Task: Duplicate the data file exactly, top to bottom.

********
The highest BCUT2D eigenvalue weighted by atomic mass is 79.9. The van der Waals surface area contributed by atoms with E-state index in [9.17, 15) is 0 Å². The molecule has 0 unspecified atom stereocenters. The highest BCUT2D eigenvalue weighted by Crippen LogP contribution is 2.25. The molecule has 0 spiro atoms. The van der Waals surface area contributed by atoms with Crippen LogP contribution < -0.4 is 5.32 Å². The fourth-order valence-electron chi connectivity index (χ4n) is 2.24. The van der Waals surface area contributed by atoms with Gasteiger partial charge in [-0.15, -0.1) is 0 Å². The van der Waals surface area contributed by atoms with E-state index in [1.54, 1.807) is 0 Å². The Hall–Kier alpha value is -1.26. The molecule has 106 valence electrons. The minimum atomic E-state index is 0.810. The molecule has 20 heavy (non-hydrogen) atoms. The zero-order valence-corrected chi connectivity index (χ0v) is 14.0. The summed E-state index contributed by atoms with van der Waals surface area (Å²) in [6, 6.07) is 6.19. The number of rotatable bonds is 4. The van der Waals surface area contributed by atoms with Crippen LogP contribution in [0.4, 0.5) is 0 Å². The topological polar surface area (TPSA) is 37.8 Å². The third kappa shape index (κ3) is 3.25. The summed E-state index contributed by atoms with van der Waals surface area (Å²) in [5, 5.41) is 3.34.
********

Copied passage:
The highest BCUT2D eigenvalue weighted by atomic mass is 79.9. The van der Waals surface area contributed by atoms with E-state index in [9.17, 15) is 0 Å². The molecule has 0 unspecified atom stereocenters. The highest BCUT2D eigenvalue weighted by Crippen LogP contribution is 2.25. The molecule has 0 spiro atoms. The van der Waals surface area contributed by atoms with Crippen LogP contribution < -0.4 is 5.32 Å². The fourth-order valence-electron chi connectivity index (χ4n) is 2.24. The van der Waals surface area contributed by atoms with Gasteiger partial charge in [-0.15, -0.1) is 0 Å². The van der Waals surface area contributed by atoms with E-state index in [1.54, 1.807) is 0 Å². The Hall–Kier alpha value is -1.26. The molecule has 106 valence electrons. The minimum atomic E-state index is 0.810. The molecule has 20 heavy (non-hydrogen) atoms. The zero-order valence-corrected chi connectivity index (χ0v) is 14.0. The summed E-state index contributed by atoms with van der Waals surface area (Å²) in [6, 6.07) is 6.19. The number of rotatable bonds is 4. The van der Waals surface area contributed by atoms with Crippen LogP contribution in [0.4, 0.5) is 0 Å². The topological polar surface area (TPSA) is 37.8 Å². The third kappa shape index (κ3) is 3.25. The summed E-state index contributed by atoms with van der Waals surface area (Å²) in [5, 5.41) is 3.34.